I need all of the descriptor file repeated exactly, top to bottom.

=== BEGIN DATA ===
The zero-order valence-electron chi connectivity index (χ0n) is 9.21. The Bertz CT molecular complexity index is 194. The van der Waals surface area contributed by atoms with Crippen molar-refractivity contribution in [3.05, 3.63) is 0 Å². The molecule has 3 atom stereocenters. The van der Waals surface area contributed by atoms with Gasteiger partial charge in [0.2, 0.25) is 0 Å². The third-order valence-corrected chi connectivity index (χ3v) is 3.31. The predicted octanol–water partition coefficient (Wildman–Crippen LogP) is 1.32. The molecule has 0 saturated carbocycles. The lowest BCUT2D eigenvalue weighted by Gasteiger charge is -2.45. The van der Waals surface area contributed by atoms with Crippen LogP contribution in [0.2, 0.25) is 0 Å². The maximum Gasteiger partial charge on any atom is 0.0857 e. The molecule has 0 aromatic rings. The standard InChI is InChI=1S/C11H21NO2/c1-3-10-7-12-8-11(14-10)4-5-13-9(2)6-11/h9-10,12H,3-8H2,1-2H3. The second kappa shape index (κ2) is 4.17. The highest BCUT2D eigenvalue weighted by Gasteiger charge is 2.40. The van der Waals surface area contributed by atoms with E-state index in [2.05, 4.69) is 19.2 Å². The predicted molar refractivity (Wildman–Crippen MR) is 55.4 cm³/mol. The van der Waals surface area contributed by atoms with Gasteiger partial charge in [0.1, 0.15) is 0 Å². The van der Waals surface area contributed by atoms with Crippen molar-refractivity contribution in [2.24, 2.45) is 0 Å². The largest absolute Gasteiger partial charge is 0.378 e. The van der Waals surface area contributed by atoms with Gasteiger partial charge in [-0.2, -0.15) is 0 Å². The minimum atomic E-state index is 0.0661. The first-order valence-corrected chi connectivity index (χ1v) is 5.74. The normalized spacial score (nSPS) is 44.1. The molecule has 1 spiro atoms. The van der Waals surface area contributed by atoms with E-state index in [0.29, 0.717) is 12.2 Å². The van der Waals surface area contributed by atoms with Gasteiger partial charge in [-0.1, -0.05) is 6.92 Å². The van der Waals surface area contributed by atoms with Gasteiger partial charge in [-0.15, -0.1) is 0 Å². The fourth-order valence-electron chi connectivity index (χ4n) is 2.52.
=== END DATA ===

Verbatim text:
The zero-order valence-electron chi connectivity index (χ0n) is 9.21. The Bertz CT molecular complexity index is 194. The van der Waals surface area contributed by atoms with Crippen molar-refractivity contribution in [3.05, 3.63) is 0 Å². The molecule has 3 atom stereocenters. The van der Waals surface area contributed by atoms with Gasteiger partial charge in [0.2, 0.25) is 0 Å². The third-order valence-corrected chi connectivity index (χ3v) is 3.31. The predicted octanol–water partition coefficient (Wildman–Crippen LogP) is 1.32. The molecule has 0 saturated carbocycles. The lowest BCUT2D eigenvalue weighted by Gasteiger charge is -2.45. The van der Waals surface area contributed by atoms with Crippen LogP contribution in [0.2, 0.25) is 0 Å². The maximum Gasteiger partial charge on any atom is 0.0857 e. The molecule has 0 aromatic rings. The standard InChI is InChI=1S/C11H21NO2/c1-3-10-7-12-8-11(14-10)4-5-13-9(2)6-11/h9-10,12H,3-8H2,1-2H3. The second kappa shape index (κ2) is 4.17. The highest BCUT2D eigenvalue weighted by Gasteiger charge is 2.40. The van der Waals surface area contributed by atoms with E-state index in [2.05, 4.69) is 19.2 Å². The predicted molar refractivity (Wildman–Crippen MR) is 55.4 cm³/mol. The van der Waals surface area contributed by atoms with Gasteiger partial charge in [0.1, 0.15) is 0 Å². The van der Waals surface area contributed by atoms with Crippen molar-refractivity contribution in [2.24, 2.45) is 0 Å². The largest absolute Gasteiger partial charge is 0.378 e. The van der Waals surface area contributed by atoms with Gasteiger partial charge in [-0.2, -0.15) is 0 Å². The minimum atomic E-state index is 0.0661. The first-order valence-corrected chi connectivity index (χ1v) is 5.74. The normalized spacial score (nSPS) is 44.1. The molecule has 1 spiro atoms. The van der Waals surface area contributed by atoms with E-state index in [0.29, 0.717) is 12.2 Å². The van der Waals surface area contributed by atoms with Gasteiger partial charge in [-0.1, -0.05) is 6.92 Å². The van der Waals surface area contributed by atoms with Gasteiger partial charge in [-0.15, -0.1) is 0 Å². The fourth-order valence-electron chi connectivity index (χ4n) is 2.52.